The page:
The Japanese Maritime Self-Defense Force Takanami-class destroyer JS Makinami (DD 112), front, and the Murasame-class destroyer JS Inazuma (DD 105), second, the Ticonderoga-class guided-missile cruiser USS Bunker Hill (CG 52), third, and the Arleigh Burke-class guided-missile destroyer USS Preble (DDG 88), rear, transit the western Pacific Ocean in 2017 (U.S. Navy photo)
Senator Lindsey Graham had two options walking into the Doha Forum in Qatar this weekend: find a way to triangulate his full-throated support for Netanyahu policies in Israel for the largely Palestinian-supportive Muslim audience Sunday, or wave his own flag without reservation. He went with the latter.
The South Carolina Republican made it clear he was no stranger to the region — he touted a long friendship with his host the Emir of Qatar and lauded the kingdom's role as international mediator and host to America's Fifth Fleet. But he didn't bat an eye to tell this audience — thousands of Muslims assembled from across the Gulf and the broader Middle East, plus attendees from Global South nations and Europe — that the U.S. veto of the ceasefire was one of the few things he thought the Biden Administration got right.
"President Biden ...You have risen to the occasion after October the seventh," he said, addressing the audience Sunday. "I have a world of difference with President Biden on many things. But when he vetoed the ceasefire resolution, he did the right thing and let me tell you why. Every ceasefire Hamas has ever entered has been broken and we're not going to do a ceasefire until hostages begin to be released like promised and would give the Israeli military the time and space they need to make sure that Hamas ceases to be a threat to Israel and the Palestinian people."
"So as a Republican, I am standing behind President Biden's decision, that resolution and the one that comes next."
He also said the only way there will be peace in the Middle East and to get the real culprit — Iran — and to start building a state for Palestine, was for the normalization process between Arab States and Israel to continue, with the Israel-Saudi deal the icing on the cake.
"I pledge in front of the world to help President Biden secure the votes in the United States Senate to make it possible for Saudi Arabia to have a defense agreement with us, which would then make it possible for Saudi Arabia, to recognize Israel," he declared. "Before the world I pledge my support, to help reconstruct a new Palestine but none of this is possible until you have a less corrupt younger Palestinian Authority, replacing the one we have. And a Hamas can no longer wreak havoc on Israel, on their own people.”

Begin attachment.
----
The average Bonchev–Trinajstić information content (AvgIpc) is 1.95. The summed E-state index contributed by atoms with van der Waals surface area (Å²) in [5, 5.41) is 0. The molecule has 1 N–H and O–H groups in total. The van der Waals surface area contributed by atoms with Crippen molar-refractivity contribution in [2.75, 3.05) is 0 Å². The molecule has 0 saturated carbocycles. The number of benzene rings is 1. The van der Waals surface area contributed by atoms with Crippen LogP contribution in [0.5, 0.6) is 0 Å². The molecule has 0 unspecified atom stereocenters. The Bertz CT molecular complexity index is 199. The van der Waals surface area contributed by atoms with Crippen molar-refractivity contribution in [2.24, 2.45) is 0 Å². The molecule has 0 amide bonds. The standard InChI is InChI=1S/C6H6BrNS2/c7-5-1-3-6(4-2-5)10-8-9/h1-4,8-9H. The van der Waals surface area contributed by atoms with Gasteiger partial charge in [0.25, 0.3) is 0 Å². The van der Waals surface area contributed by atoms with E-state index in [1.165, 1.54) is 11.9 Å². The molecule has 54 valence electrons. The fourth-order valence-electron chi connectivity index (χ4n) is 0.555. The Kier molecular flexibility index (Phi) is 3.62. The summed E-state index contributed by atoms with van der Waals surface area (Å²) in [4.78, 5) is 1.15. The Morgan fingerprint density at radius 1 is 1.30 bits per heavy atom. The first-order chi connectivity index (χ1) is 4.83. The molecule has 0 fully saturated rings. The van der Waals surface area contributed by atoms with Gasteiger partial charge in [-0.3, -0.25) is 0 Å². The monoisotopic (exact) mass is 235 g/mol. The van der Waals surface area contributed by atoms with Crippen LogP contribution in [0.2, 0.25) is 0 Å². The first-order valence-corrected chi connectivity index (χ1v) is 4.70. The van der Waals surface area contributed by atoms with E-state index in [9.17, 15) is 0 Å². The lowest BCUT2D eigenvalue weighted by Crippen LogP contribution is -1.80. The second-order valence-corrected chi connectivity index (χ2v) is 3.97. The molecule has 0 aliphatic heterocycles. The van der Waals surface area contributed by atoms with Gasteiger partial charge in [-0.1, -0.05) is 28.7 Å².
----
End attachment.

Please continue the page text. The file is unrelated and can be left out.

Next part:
That potential U.S.-brokered Israel-Saudi deal have been deemed all but dead after the Oct. 7 attacks in Israel. Graham contended that aside from hating Jews, Hamas launched the attacks to kill any hope for that deal to go forward. Observers have come to similar conclusions — that the so-called Abraham Accords had left the Palestinians on the cutting room floor, inciting anger among the militant elements in Gaza. But unlike Graham, these critics' hold that the agreements are the problem — that regional leaders' shouldn't have allowed Israel to shunt the peace process to the side in the first place.
Not only did Graham ignore this fatal flaw of the agreements, he reveled in his own blind spots, choosing to ignore any culpability of the Netanyahu government over the decades leading to the violence and what appears today, an endless bombardment and on-the-ground military operation in Gaza with chances for further talks between the two sides dwindling by the hour. Instead, he appeared to blame Iran for everything.
"The biggest fear of the Ayatollah is that the Arab world, in conjunction with Israel, marches toward the light away from the darkness. (Iran hates) the idea that everybody in this room can find a way to work with Israel and live with Israel where everybody makes money and can live in peace. Because let me tell you, their agenda is different than yours. So I believe we cannot let Iran win."
He said he was committed to a two-state solution, and if there was any moment in his talk where he put any responsibility on Israel it was this: "I'm going to Israel soon and here's what I'm telling Israeli friends — Saudi Arabia, Qatar, UAE, none of these Arab countries can help you. Unless you make a commitment for a two state solution. ...To my friends in Israel the best thing you can do to beat Iran is to give the Palestinians a life where they're not dependent upon terrorist organizations that they can live and work and be prosperous."
How Israelis could get there, from here, was not explained by Lindsey Graham, or whether he honestly thought that was possible given the "hell on earth" Gaza is becoming today. But we know he doesn't believe that the civilian crisis on the ground now will reduce the chances for peace tomorrow, because of the way he reacted to U.S. Defense Secretary Lloyd Austin's remarks earlier this month.
Austin said “the lesson is that you can only win in urban warfare by protecting civilians. In this kind of a fight, the center of gravity is the civilian population. And if you drive them into the arms of the enemy, you replace a tactical victory with a strategic defeat.”